Ordered 2D organic polymers and covalent organic frameworks (COFs) show strong potential for applications in electronics and optoelectronics, and the modular design principles of COF allow for theoretically limitless 2D growth. However, fundamental synthetic and characterization challenges remain in the design of new networks, control over 2D sheet size, establishing structure–property relationships, and integration into devices. Our team will design new synthetic methods for COF preparation, such as our recently discovered technique for film growth via flow cell, made possible by homogeneous synthesis conditions identified in the first mechanistic studies of COF formation. Improved understanding of the interplay between COF nucleation and growth will inform advanced synthesis techniques used for new COF monomers and linkage chemistries. Systems will be developed to increase conductivity and stimuli responsiveness, such as through the design of hybrid, mixed-linker networks. The chemical doping of semiconducting 2D COFs will be used to strategically modify charge-carrier density and increase electronic delocalization to probe potential magnetic and spintronic applications. We will design 3D architectures incorporating 2D polymers with emerging 2D inorganic materials, such as transition metal dichalcogenides and graphene, providing a means to modify the material band structure through moiré superlattices. Our advanced characterization capabilities allow exploration of these architectures for a variety of applications such as ultra-thin tunnel barriers and beyond-CMOS switches. We will also explore the use of 2D polymer patterns as a means for nanometer-scale surface lithography.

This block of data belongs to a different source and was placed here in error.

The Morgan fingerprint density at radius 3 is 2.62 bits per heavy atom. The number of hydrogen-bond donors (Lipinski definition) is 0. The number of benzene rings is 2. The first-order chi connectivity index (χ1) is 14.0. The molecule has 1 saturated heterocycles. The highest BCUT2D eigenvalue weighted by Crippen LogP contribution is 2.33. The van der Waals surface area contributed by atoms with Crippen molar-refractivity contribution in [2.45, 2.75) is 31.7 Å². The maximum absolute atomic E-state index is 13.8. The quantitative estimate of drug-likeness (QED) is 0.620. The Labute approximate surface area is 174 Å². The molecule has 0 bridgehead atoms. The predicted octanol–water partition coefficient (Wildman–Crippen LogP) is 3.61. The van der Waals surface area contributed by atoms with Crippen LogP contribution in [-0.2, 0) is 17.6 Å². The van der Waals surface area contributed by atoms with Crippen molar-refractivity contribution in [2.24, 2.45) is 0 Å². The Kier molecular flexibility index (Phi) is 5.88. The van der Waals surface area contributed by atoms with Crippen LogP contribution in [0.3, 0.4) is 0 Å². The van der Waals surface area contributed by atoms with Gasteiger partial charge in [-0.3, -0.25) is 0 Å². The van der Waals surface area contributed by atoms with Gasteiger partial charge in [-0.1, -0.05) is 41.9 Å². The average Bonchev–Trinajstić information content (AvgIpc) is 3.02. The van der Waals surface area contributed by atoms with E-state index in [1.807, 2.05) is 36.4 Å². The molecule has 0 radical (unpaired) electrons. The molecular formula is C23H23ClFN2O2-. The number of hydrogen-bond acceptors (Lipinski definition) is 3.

|Effective start/end date||2/1/18 → 12/31/21|
- Cornell University (76091-11011//W911NF-15-1-0447)
- Army Research Office (76091-11011//W911NF-15-1-0447)
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